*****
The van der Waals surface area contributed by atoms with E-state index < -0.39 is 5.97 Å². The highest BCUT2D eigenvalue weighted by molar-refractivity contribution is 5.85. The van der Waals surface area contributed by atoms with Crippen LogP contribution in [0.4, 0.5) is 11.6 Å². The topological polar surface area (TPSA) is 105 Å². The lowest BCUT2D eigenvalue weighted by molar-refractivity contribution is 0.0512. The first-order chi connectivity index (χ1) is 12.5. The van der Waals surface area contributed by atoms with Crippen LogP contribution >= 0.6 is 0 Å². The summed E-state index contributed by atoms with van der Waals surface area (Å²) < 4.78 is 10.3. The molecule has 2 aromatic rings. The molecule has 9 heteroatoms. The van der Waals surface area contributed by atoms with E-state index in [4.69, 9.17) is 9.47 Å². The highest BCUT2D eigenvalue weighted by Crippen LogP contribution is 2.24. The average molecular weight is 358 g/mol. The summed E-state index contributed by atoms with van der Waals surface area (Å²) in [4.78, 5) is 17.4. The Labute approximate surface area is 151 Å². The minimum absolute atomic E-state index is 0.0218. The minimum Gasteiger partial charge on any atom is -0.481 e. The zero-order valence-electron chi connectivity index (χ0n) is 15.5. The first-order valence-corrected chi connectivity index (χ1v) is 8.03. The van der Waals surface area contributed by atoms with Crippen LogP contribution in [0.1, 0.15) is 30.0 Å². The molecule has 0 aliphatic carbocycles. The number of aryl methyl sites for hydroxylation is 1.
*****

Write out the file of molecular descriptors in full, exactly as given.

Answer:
The van der Waals surface area contributed by atoms with E-state index < -0.39 is 5.97 Å². The highest BCUT2D eigenvalue weighted by molar-refractivity contribution is 5.85. The van der Waals surface area contributed by atoms with Crippen LogP contribution in [0.4, 0.5) is 11.6 Å². The topological polar surface area (TPSA) is 105 Å². The lowest BCUT2D eigenvalue weighted by molar-refractivity contribution is 0.0512. The first-order chi connectivity index (χ1) is 12.5. The van der Waals surface area contributed by atoms with Crippen LogP contribution >= 0.6 is 0 Å². The summed E-state index contributed by atoms with van der Waals surface area (Å²) < 4.78 is 10.3. The molecule has 2 aromatic rings. The molecule has 9 heteroatoms. The van der Waals surface area contributed by atoms with E-state index in [4.69, 9.17) is 9.47 Å². The highest BCUT2D eigenvalue weighted by Crippen LogP contribution is 2.24. The average molecular weight is 358 g/mol. The summed E-state index contributed by atoms with van der Waals surface area (Å²) in [4.78, 5) is 17.4. The Labute approximate surface area is 151 Å². The minimum absolute atomic E-state index is 0.0218. The minimum Gasteiger partial charge on any atom is -0.481 e. The zero-order valence-electron chi connectivity index (χ0n) is 15.5. The first-order valence-corrected chi connectivity index (χ1v) is 8.03. The van der Waals surface area contributed by atoms with Crippen LogP contribution in [0.1, 0.15) is 30.0 Å². The molecule has 0 aliphatic carbocycles. The number of aryl methyl sites for hydroxylation is 1.